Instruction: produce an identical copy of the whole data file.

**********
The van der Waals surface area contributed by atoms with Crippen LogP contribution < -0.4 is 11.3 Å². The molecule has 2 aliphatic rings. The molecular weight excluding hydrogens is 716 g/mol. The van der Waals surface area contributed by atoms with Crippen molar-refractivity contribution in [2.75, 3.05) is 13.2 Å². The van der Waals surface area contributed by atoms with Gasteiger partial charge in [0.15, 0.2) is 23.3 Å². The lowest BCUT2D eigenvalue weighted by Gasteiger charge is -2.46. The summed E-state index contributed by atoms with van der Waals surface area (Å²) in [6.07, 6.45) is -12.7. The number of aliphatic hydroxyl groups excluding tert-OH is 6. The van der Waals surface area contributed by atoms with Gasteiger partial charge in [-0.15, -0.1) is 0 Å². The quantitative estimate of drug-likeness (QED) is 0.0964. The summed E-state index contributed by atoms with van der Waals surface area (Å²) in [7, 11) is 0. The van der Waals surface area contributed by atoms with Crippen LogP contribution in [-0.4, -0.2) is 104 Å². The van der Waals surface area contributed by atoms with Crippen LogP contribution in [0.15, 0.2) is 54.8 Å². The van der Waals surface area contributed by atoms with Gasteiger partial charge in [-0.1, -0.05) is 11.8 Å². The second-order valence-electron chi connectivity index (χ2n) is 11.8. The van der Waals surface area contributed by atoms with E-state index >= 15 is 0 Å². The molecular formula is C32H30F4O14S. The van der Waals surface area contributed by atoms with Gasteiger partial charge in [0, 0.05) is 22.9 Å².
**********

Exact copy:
The van der Waals surface area contributed by atoms with Crippen LogP contribution < -0.4 is 11.3 Å². The molecule has 2 aliphatic rings. The molecular weight excluding hydrogens is 716 g/mol. The van der Waals surface area contributed by atoms with Crippen molar-refractivity contribution in [2.75, 3.05) is 13.2 Å². The van der Waals surface area contributed by atoms with Gasteiger partial charge in [0.15, 0.2) is 23.3 Å². The lowest BCUT2D eigenvalue weighted by Gasteiger charge is -2.46. The summed E-state index contributed by atoms with van der Waals surface area (Å²) in [6.07, 6.45) is -12.7. The number of aliphatic hydroxyl groups excluding tert-OH is 6. The van der Waals surface area contributed by atoms with Gasteiger partial charge in [-0.15, -0.1) is 0 Å². The quantitative estimate of drug-likeness (QED) is 0.0964. The summed E-state index contributed by atoms with van der Waals surface area (Å²) in [7, 11) is 0. The van der Waals surface area contributed by atoms with Crippen LogP contribution in [-0.4, -0.2) is 104 Å². The van der Waals surface area contributed by atoms with Crippen LogP contribution in [0.15, 0.2) is 54.8 Å². The van der Waals surface area contributed by atoms with Gasteiger partial charge in [-0.1, -0.05) is 11.8 Å². The second-order valence-electron chi connectivity index (χ2n) is 11.8. The van der Waals surface area contributed by atoms with E-state index >= 15 is 0 Å². The molecular formula is C32H30F4O14S. The van der Waals surface area contributed by atoms with Gasteiger partial charge in [0, 0.05) is 22.9 Å².